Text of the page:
When the United States Supreme Court's view of the importance of a new rule is borne in mind, that court's retroactivity decisions break down [3 Cal. 3d 411] along consistent lines. Fully retroactive decisions are seen as vindicating a right which is essential to a reliable determination of whether an accused should suffer a penal sanction. Berger v. California (1969) 393 U.S. 314 [21 L. Ed. 2d 508, 89 S. Ct. 540], gave fully retroactive effect to Barber v. Page (1968) 390 U.S. 719 [20 L. Ed. 2d 255, 88 S. Ct. 1318] (a state cannot use preliminary hearing transcript of absent witness' testimony without showing good faith effort to secure his presence at trial), on the theory that precluding cross-examination of a potentially critical witness may have had a significant effect on the integrity of the fact finding process at trial. Roberts v. Russell (1968) 392 U.S. 293 [20 L. Ed. 2d 1100, 88 S. Ct. 1921], applied retroactively Bruton v. United States (1968) 391 U.S. 123 [20 L. Ed. 2d 476, 88 S. Ct. 1620] (the introduction of a jointly tried codefendant's extrajudicial statement implicating the defendant violates the confrontation clause), because a codefendant's admissions might lead to an unreliable determination of guilt or innocence when untested by cross-examination. Witherspoon v. Illinois (1968) 391 U.S. 510 [20 L. Ed. 2d 776, 88 S. Ct. 1770], which forbade trusting the decision between imprisonment and execution to a jury culled of all who harbor doubts concerning the death penalty, applies to final decisions because the previous standards used in jury selection necessarily undermined the integrity of the penalty-determining process. (Id, at p. 523, fn. 22 [20 L.Ed.2d at p. 785].) Jackson v. Denno (1964) 378 U.S. 368 [12 L. Ed. 2d 908, 84 S. Ct. 1774, 1 A.L.R.3d 1205] (an accused has a right to a reliable determination of voluntariness of his confession by a body other than the one which determines his guilt or innocence), applies retroactively because "confessions are likely to be highly persuasive with a jury, and if coerced they may well be untrustworthy by their very nature." (Johnson v. New Jersey (1966) 384 U.S. 719, 729 [16 L. Ed. 2d 882, 889, 86 S. Ct. 1772]; fn. omitted.) Gideon v. Wainwright (1963) 372 U.S. 335 19 L. Ed. 2d 799, 83 S. Ct. 792, 93 A.L.R.2d 733] (right to counsel at trial), Hamilton v. Alabama (1961) 368 U.S. 52 [7 L. Ed. 2d 114, 82 S. Ct. 157] (counsel at arraignment), and Douglas v. California (1963) 372 U.S. 353 19 L. Ed. 2d 811, 83 S. Ct. 814] (counsel on appeal), apply retroactively because denial of counsel "must almost invariably deny a fair trial." (Stovall v. Denno (1967) 388 U.S. 293, 297 [18 L. Ed. 2d 1199, 1204, 87 S. Ct. 1967].) Finally, Griffin v. Illinois (1956) 351 U.S. 12 [100 L. Ed. 891, 76 S. Ct. 585, 55 A.L.R.2d 1055] (denying indigents free transcripts violates equal protection), applies retroactively because of the unreliability of a process which denies appellate review to indigent appellants. (Desist v. United States, supra, 394 U.S. at p. 250, and fn. 15 [22 L.Ed.2d at p. 255].)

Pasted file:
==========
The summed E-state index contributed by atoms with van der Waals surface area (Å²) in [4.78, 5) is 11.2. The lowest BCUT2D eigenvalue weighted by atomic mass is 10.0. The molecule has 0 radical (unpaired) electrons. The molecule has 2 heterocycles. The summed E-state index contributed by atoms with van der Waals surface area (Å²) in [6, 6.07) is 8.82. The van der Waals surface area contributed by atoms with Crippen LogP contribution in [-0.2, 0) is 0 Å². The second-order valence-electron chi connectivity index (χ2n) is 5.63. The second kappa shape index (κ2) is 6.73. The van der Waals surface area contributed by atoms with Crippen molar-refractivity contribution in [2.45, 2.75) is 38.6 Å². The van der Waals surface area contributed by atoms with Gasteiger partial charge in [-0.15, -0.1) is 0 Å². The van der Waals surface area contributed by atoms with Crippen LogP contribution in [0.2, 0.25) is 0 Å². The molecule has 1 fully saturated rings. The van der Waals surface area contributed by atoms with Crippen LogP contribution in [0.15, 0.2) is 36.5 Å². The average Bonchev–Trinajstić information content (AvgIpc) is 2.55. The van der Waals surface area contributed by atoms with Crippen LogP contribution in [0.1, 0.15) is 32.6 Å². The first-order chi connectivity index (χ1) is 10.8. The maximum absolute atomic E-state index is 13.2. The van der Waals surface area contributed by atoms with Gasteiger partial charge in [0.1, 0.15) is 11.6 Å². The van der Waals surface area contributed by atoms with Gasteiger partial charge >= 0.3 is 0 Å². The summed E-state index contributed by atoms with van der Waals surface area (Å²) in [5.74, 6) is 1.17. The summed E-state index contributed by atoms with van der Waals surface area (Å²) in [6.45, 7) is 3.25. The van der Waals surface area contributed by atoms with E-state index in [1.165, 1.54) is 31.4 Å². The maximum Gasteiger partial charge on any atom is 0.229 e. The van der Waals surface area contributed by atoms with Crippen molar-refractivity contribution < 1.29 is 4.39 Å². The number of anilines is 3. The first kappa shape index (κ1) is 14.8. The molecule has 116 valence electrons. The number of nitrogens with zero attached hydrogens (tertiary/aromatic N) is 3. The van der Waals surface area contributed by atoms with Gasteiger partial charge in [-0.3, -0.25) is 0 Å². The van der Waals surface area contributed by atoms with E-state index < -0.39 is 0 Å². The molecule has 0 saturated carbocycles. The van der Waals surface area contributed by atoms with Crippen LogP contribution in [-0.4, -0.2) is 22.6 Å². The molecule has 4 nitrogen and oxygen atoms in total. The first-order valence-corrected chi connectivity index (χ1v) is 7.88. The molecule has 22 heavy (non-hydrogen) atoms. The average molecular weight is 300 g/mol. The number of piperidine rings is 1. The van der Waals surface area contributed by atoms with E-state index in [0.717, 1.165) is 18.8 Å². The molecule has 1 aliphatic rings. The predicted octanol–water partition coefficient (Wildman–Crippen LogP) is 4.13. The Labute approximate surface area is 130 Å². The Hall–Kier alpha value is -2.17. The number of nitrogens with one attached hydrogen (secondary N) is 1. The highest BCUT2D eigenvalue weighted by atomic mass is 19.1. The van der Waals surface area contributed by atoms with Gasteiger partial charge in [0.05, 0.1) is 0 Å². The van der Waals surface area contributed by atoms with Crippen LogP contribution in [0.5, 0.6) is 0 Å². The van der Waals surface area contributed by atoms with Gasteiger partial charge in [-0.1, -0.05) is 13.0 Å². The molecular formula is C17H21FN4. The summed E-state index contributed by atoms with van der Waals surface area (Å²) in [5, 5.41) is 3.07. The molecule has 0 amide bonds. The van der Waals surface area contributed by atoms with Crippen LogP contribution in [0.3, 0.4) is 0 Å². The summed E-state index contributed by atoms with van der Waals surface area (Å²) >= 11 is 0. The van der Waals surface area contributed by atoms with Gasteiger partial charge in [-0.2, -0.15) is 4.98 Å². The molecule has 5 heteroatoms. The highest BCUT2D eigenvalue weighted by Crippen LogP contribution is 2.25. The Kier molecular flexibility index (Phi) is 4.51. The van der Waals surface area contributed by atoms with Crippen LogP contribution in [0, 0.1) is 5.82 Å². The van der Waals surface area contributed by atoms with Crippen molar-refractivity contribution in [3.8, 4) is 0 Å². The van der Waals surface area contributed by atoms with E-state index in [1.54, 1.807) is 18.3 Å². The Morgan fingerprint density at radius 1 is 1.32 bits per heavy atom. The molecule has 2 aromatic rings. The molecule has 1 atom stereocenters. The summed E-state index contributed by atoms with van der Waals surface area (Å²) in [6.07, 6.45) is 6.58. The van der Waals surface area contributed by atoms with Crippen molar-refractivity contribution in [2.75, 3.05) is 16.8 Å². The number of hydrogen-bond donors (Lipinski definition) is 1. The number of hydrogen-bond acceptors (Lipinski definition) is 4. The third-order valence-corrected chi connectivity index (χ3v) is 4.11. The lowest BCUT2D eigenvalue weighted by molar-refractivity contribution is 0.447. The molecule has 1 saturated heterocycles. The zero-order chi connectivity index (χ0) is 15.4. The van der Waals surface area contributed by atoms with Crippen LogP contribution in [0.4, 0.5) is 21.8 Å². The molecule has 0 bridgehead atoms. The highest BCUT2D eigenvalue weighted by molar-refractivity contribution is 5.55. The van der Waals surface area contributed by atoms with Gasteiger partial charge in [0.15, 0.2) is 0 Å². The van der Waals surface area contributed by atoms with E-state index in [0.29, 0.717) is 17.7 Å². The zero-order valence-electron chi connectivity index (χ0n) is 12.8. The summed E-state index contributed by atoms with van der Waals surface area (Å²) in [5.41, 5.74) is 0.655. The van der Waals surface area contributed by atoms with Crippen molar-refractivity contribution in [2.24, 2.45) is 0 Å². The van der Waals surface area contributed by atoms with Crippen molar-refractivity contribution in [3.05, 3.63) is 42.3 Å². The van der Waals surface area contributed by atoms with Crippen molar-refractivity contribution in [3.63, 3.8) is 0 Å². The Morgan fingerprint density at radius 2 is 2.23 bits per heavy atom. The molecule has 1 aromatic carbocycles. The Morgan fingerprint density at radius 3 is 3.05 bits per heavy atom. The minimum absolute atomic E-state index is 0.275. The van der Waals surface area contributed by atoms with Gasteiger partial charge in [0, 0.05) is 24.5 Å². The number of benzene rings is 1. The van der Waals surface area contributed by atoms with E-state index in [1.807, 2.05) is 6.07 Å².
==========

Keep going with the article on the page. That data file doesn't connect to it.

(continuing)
On the other hand, decisions which have been denied retroactive effect are seen as vindicating interests which are collateral to or relatively far [3 Cal. 3d 412] removed from the reliability of the fact-finding process at trial. Thus Halliday v. United States (1969) 394 U.S. 831 [23 L. Ed. 2d 16, 89 S. Ct. 1498], denied retroactive effect to McCarthy v. United States (1969) 394 U.S. 459 [22 L. Ed. 2d 418, 89 S. Ct. 1166] (noncompliance with rule 11 of the Federal Rules of Criminal Procedure entitles a defendant to withdraw his guilty plea) on the theory that McCarthy's purpose was merely to facilitate trial level and collateral determinations of the voluntariness of guilty pleas, and because that case has no bearing on the settled right to assert on collateral review the involuntariness in fact of a plea. Desist v. United States, supra, 394 U.S. 244, denied retroactive effect to Katz v. United States (1967) 389 U.S. 347 [19 L. Ed. 2d 576, 88 S. Ct. 507] (the Fourth Amendment forbids admission of the fruits of electronic eavesdropping absent prior judicial authorization) because exclusionary rules in search and seizure cases have no bearing on guilt or the reliability of the process by which it is tested. The same reasoning denied retroactive effect to Lee v. Florida (1968) 392 U.S. 378 [20 L. Ed. 2d 1166, 88 S. Ct. 2096] (evidence seized in violation of section 605 of the Federal Communications Act is inadmissible) (Fuller v. Alaska (1968) 393 U.S. 80 [21 L. Ed. 2d 212, 89 S.Ct. 61]), and Mapp v. Ohio (1961) 367 U.S. 643 [6 L. Ed. 2d 1081, 81 S. Ct. 1684, 84 A.L.R.2d 933] (illegally seized evidence is inadmissible) (Linkletter v. Walker (1965) 381 U.S. 618 [14 L. Ed. 2d 601, 85 S.Ct. 1731]). DeStefano v. Woods (1968) 392 U.S. 631 [20 L. Ed. 2d 1308, 88 S. Ct. 2093], denied retroactive effect to Duncan v. Louisiana (1968) 391 U.S. 145 [20 L. Ed. 2d 491, 88 S. Ct. 1444], and Bloom v. Illinois (1968) 391 U.S. 194 [20 L. Ed. 2d 522, 88 S. Ct. 1477] (right to jury trial in serious criminal cases), because although those cases recognized that juries may serve to prevent arbitrariness and repression, they did not rest on any assumption that nonjury trials are more likely than jury trials to be unfair or unreliable. Stovall v. Denno, supra, 388 U.S. 293, denied retroactivity to United States v. Wade (1967) 388 U.S. 218 [18 L. Ed. 2d 1149, 87 S. Ct. 1926], and Gilbert v. California (1967) 388 U.S. 263 [18 L. Ed. 2d 1178, 87 S. Ct. 1951] (right to counsel at lineup), on the theory that the rule of those cases serves merely to minimize the possibility that lineup procedures will lead to mistaken identifications, and, in view of the availability of collateral relief to test assertions that lineups were unfair in fact, retroactivity is not essential--especially since the absence of counsel does not render a lineup unfair per se. Johnson v. New Jersey, supra, 384 U.S. 719, denied retroactivity to Miranda v. Arizona (1966) 384 U.S. 436 [16 L. Ed. 2d 694, 86 S. Ct. 1602, 10 A.L.R.3d 974], and Escobedo v. Illinois (1964) 378 U.S. 478 [12 L. Ed. 2d 977, 84 S. Ct. 1758] (statement of accused is inadmissible unless obtained after express advice of rights), because those cases seek to protect the right against self-incrimination with prophylactic measures, while collateral relief is available to test claims that confessions [3 Cal. 3d 413] were in fact coerced. (See also Jenkins v. Delaware (1969) 395 U.S. 213 [23 L. Ed. 2d 253, 89 S. Ct. 1677].) Tehan v. Shott (1966) 382 U.S. 406 [15 L. Ed. 2d 453, 86 S. Ct. 459], denied retroactive effect to Griffin v. California (1965) 380 U.S. 609 [14 L. Ed. 2d 106, 85 S. Ct. 1229] (comment on accused's failure to testify violates Fifth Amendment), because the Griffin rule serves not to protect the innocent from conviction but rather to protect even the guilty against self-incrimination.